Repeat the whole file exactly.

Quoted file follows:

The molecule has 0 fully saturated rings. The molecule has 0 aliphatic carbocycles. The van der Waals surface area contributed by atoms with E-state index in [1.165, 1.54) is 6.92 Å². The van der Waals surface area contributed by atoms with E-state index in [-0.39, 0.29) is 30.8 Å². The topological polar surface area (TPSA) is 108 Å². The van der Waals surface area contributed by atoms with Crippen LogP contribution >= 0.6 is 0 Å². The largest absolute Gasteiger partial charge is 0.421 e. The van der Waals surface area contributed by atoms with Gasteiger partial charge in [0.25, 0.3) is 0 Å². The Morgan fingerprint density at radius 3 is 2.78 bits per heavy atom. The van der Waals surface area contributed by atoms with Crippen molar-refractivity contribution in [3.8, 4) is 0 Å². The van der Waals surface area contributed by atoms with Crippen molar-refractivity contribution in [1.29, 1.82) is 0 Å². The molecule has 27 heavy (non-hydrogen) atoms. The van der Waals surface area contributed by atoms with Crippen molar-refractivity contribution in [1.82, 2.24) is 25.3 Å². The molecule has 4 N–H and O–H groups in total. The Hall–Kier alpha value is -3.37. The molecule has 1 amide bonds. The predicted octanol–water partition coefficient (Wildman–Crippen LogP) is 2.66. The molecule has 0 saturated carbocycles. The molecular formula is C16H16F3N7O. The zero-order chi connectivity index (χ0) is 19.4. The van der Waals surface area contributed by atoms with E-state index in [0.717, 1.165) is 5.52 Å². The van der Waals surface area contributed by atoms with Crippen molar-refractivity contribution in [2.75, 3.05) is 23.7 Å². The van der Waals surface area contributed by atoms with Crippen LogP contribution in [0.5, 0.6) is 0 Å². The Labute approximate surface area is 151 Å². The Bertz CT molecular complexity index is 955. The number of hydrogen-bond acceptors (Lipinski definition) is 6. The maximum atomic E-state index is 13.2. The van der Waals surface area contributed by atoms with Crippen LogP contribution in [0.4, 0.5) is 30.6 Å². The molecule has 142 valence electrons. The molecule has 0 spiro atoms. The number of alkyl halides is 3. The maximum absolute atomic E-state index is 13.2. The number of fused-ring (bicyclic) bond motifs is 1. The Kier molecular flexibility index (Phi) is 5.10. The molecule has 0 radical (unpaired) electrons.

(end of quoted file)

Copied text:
The molecule has 0 fully saturated rings. The molecule has 0 aliphatic carbocycles. The van der Waals surface area contributed by atoms with E-state index in [1.165, 1.54) is 6.92 Å². The van der Waals surface area contributed by atoms with E-state index in [-0.39, 0.29) is 30.8 Å². The topological polar surface area (TPSA) is 108 Å². The van der Waals surface area contributed by atoms with Crippen LogP contribution >= 0.6 is 0 Å². The largest absolute Gasteiger partial charge is 0.421 e. The van der Waals surface area contributed by atoms with Gasteiger partial charge in [0.25, 0.3) is 0 Å². The Morgan fingerprint density at radius 3 is 2.78 bits per heavy atom. The van der Waals surface area contributed by atoms with Crippen molar-refractivity contribution in [3.8, 4) is 0 Å². The van der Waals surface area contributed by atoms with Crippen molar-refractivity contribution in [1.29, 1.82) is 0 Å². The molecule has 27 heavy (non-hydrogen) atoms. The van der Waals surface area contributed by atoms with Crippen molar-refractivity contribution in [1.82, 2.24) is 25.3 Å². The molecule has 4 N–H and O–H groups in total. The Hall–Kier alpha value is -3.37. The molecule has 1 amide bonds. The predicted octanol–water partition coefficient (Wildman–Crippen LogP) is 2.66. The molecule has 0 saturated carbocycles. The molecular formula is C16H16F3N7O. The zero-order chi connectivity index (χ0) is 19.4. The van der Waals surface area contributed by atoms with E-state index in [0.717, 1.165) is 5.52 Å². The van der Waals surface area contributed by atoms with Crippen molar-refractivity contribution in [2.75, 3.05) is 23.7 Å². The van der Waals surface area contributed by atoms with Crippen LogP contribution in [0.5, 0.6) is 0 Å². The Labute approximate surface area is 151 Å². The Bertz CT molecular complexity index is 955. The number of hydrogen-bond acceptors (Lipinski definition) is 6. The maximum atomic E-state index is 13.2. The van der Waals surface area contributed by atoms with Crippen LogP contribution in [0.4, 0.5) is 30.6 Å². The molecule has 142 valence electrons. The molecule has 0 spiro atoms. The number of alkyl halides is 3. The maximum absolute atomic E-state index is 13.2. The number of fused-ring (bicyclic) bond motifs is 1. The Kier molecular flexibility index (Phi) is 5.10. The molecule has 0 radical (unpaired) electrons.